Scope, descent, elevation : the symbolism of spaces
It’s been a long time since I wanted to post a note about this. I wanted it to be perfect, full of meaning and precise. But as you know, perfection means never, in a writer’s language. As a great master once stated « There is no try. DO. Or do not » Yoda was right, so here I go.
I assume I’m talking here to writers. Passionate ones, beginners or 6th dan, newbies and veterans, published or echoing in their head the vacuum of their lives. Each of you already experienced that the human activity most similar to writing is dreaming. Most of all the errors and misunderstandings come from there. Sure you gotta plot. Sure, research is great. Sure, you should definitely rely on a solid outline, even though most of the time the definitive version could be numbered as outline 58.
Wonderful, good job, the a comes withe the b, it ‘s all consistent, realistic, me and my disbelief are suspended by the, well, are suspended. What about dream writing ? What about unconscious logic ?
What about walking on a very different ground than the solid concrete of reality ? Because that what stories are about. And how do you do that ? Well, this is the door to darkness and mysteries. Are you willing to go there ?
You want to write a wonderful story ? Fine. Don’t write it. Dream it, sketch it, paint it, live it first.
Don’t tell me about values and characterization. Tell me about colors and lights, dreams and nightmares. And in this field of unheard voices, unseen threats, of skins, textures, smells and vertigo, there is one path you might try to follow : write the dynamics of spaces.
Yes. Write spaces first of all. Wide or narrow, write the frontiers, the descents and elevations, write the light and darkness. On this, you can build a great dream. And only then do your job, use your precious tools if you will, and work on nuts ans bolts. Or not.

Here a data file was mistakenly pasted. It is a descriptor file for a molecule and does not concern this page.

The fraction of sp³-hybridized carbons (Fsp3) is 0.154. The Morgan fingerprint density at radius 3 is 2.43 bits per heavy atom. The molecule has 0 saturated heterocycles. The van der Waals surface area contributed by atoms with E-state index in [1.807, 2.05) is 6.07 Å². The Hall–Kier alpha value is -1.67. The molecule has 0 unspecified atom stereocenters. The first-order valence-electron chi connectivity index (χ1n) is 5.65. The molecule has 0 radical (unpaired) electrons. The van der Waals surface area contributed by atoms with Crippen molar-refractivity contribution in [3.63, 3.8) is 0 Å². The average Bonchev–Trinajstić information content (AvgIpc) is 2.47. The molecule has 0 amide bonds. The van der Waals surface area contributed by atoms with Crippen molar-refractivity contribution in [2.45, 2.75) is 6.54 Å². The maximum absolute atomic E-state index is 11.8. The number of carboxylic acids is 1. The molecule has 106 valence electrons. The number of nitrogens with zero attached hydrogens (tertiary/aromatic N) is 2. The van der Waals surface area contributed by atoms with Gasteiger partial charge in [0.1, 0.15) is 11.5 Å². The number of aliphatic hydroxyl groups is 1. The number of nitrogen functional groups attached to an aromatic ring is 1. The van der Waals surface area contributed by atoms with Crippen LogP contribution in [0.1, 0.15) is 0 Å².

Any beautifully written story is written that way. The characters explore the symbolism of spaces as they explore their own high and low, loose smile or tight emotions. They cross a river as they dare, go down the cave as their fears rise, and climb the stairs as they are fully determined to confront the enemy for the showdown.
Each story as its pace, its story as its spaces and a very unique way to breathe in them.
Peter Jackson’s extraordinary King Kong, Titanic, North by Northwest, Inception, Mulholland Drive, The Apartment, LA Confidential, Apocalypse Now, Die Hard. Pearls of spaces, of movement, of thresholds, hills to climb or descents in darks caves to be lost or killed.
Elevators for our emotions, frontiers crossed, spaces narrowing, or wide landscapes.
So dive into your story and explore its abyss and himalayas. Don’t write it to fit to screen. Let the screen fit to your story, if and when the time comes. If the story ‘s good, the screen will deal with it. They say “think big”. Wrong. Correct motto is “dream free”.
The best stories keep that dream quality despite the huge analytic et rational work they demand.
Next time you feel you need to learn some about screenwriting, or you story, just go to bed.
And open your eyes.